Kolbeinn the Poet (KH)


Katharina Hauptmann's picture

While surfing the internet the other day I came across a video I really liked when it first appeared online a couple of years ago so now, when it appeared on my newsfeed, I took the chance of sharing it. In the YouTube video we can see Icelandic band Árstiðir (“Seasons”) singing an a-cappella version of an old Icelandic hymn in a German train station, attracting a small crowd. Their spontaneous concert even attracted international media coverage.

It’s actually quite lovely listening to it as the voices of the six men resonate beautifully in the station concourse and create serene acoustics.

Until now I never really knew what song those guys were actually singing. It turns out it is a poem from the Middle Ages.

Heyr himna smiður ("Hear, Smith of heavens”) was written by Kolbeinn Tumason (1173–1208) who must have been quite the guy. He was a member of the powerful and influential Ásbirningar family clan which ruled over Skagafjörður on the North coast of Iceland in the 12th and 13th centuries. The Ásbirningar were well-known warriors and politicians.

Our Kolbeinn was not only that but also a poet and a very powerful goði (“chieftain”) and used his influence to make sure that men in his favor received positions of power, just like a good politician does. Some things obviously never change.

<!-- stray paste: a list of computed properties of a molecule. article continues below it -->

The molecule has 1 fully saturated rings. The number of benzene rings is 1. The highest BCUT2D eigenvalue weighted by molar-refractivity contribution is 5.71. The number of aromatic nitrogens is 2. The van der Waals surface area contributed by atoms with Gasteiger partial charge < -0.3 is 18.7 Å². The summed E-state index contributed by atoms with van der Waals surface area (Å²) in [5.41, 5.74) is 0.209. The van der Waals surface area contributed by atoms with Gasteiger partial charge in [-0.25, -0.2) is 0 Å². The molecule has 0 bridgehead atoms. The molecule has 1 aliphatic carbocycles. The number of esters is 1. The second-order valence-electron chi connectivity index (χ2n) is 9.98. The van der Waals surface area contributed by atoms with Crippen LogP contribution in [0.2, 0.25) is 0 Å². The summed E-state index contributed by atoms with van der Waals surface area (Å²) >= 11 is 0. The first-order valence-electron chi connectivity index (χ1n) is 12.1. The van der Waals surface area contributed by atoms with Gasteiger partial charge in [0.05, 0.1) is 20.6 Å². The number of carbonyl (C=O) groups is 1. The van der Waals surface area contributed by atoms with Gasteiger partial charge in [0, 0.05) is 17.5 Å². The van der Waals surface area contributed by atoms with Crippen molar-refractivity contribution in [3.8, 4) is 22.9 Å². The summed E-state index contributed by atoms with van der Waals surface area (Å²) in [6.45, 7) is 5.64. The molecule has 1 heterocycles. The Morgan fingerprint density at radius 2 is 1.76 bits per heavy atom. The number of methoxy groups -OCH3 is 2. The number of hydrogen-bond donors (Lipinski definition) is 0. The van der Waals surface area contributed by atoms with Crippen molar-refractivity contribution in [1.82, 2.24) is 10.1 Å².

Among his favorites was a bishop called Guðmundur Arason; after some time, a dispute arose between Guðmundur and our poet which led to battle in 1208: Kolbeinn and his followers attacked the disagreeable bishop and his men in Hjaltadalur by Víðines. The battle is known as Víðinesbardagi (“The Battle of Víðines”). Kolbeinn died in the conflict, having his head bashed in with a rock.

Legend has it that Kolbeinn wrote his famous hymn Heyr himna smiður on his deathbed. I’m not sure how this is possible if he got his head bashed in with a rock on the battlefield, but fine, never ruin a good story with the truth.

The melody was composed centuries later by Þorkell Sigurbjörnsson (1938–2013).

Heyr, himna smiður,
hvers skáldið biður.
Komi mjúk til mín
miskunnin þín.
Því heit eg á þig,
þú hefur skaptan mig.
Eg er þrællinn þinn,
þú ert drottinn minn.
Guð, heit eg á þig,
að þú græðir mig.
Minnst þú, mildingur, mín,
mest þurfum þín.
Ryð þú, röðla gramur,
ríklyndur og framur,
hölds hverri sorg
úr hjartaborg.
Gæt þú, mildingur, mín,
mest þurfum þín,
helzt hverja stund
á hölda grund.
Send þú, meyjar mögur,
málsefnin fögur,
öll er hjálp af þér,
í hjarta mér.

And in English:

Hear, smith of heavens.
The poet seeketh.
In thy still small voice
Mayest thou show grace.
As I call on thee,
Thou my creator.
I am thy servant,
Thou art my true Lord.
God, I call on thee;
For thee to heal me.
Bid me, prince of peace,
Thou my supreme need.
Ever I need thee,
Generous and great,
O’er all human woe,
City of thy heart.
Guard me, my savior.
Ever I need thee,
Through ev’ry moment
In this world so wide.
Virgin–born, send me
Noble motives now.
Aid cometh from thee,
To my deepest heart.

Katharina Hauptmann - [email protected]

Views expressed here are the author's own and do not necessarily reflect the opinions of Iceland Review.